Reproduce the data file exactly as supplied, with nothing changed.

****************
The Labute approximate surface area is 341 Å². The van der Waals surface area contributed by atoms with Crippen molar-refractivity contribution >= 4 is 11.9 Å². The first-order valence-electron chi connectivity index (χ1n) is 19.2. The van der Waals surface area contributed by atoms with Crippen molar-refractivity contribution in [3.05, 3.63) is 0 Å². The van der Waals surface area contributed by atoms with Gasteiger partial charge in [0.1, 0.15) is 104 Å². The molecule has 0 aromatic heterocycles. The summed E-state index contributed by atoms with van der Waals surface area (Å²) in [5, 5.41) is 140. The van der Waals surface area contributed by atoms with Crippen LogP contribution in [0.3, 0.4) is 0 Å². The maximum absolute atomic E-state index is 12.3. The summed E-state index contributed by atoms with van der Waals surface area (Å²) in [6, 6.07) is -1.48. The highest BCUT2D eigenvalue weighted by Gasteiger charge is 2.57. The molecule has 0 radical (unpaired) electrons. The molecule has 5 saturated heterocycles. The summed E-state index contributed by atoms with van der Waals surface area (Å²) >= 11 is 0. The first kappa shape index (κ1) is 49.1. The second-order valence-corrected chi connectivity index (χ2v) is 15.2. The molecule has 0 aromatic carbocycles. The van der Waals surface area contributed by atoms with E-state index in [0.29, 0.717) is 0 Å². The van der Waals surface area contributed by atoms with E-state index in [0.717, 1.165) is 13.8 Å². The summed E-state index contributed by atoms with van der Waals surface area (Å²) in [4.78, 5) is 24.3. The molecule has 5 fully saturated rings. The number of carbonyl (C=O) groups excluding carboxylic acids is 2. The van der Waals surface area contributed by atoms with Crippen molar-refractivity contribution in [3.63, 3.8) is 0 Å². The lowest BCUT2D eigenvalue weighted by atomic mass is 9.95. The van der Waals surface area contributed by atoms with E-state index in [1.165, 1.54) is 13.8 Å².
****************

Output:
The Labute approximate surface area is 341 Å². The van der Waals surface area contributed by atoms with Crippen molar-refractivity contribution >= 4 is 11.9 Å². The first-order valence-electron chi connectivity index (χ1n) is 19.2. The van der Waals surface area contributed by atoms with Crippen molar-refractivity contribution in [3.05, 3.63) is 0 Å². The van der Waals surface area contributed by atoms with Gasteiger partial charge in [0.1, 0.15) is 104 Å². The molecule has 0 aromatic heterocycles. The summed E-state index contributed by atoms with van der Waals surface area (Å²) in [5, 5.41) is 140. The van der Waals surface area contributed by atoms with Crippen LogP contribution in [0.3, 0.4) is 0 Å². The maximum absolute atomic E-state index is 12.3. The summed E-state index contributed by atoms with van der Waals surface area (Å²) in [6, 6.07) is -1.48. The highest BCUT2D eigenvalue weighted by Gasteiger charge is 2.57. The molecule has 0 radical (unpaired) electrons. The molecule has 5 saturated heterocycles. The summed E-state index contributed by atoms with van der Waals surface area (Å²) >= 11 is 0. The first kappa shape index (κ1) is 49.1. The second-order valence-corrected chi connectivity index (χ2v) is 15.2. The molecule has 0 aromatic carbocycles. The van der Waals surface area contributed by atoms with E-state index in [0.29, 0.717) is 0 Å². The van der Waals surface area contributed by atoms with E-state index in [0.717, 1.165) is 13.8 Å². The summed E-state index contributed by atoms with van der Waals surface area (Å²) in [4.78, 5) is 24.3. The molecule has 5 fully saturated rings. The number of carbonyl (C=O) groups excluding carboxylic acids is 2. The van der Waals surface area contributed by atoms with Crippen molar-refractivity contribution in [3.63, 3.8) is 0 Å². The lowest BCUT2D eigenvalue weighted by atomic mass is 9.95. The van der Waals surface area contributed by atoms with E-state index in [1.165, 1.54) is 13.8 Å².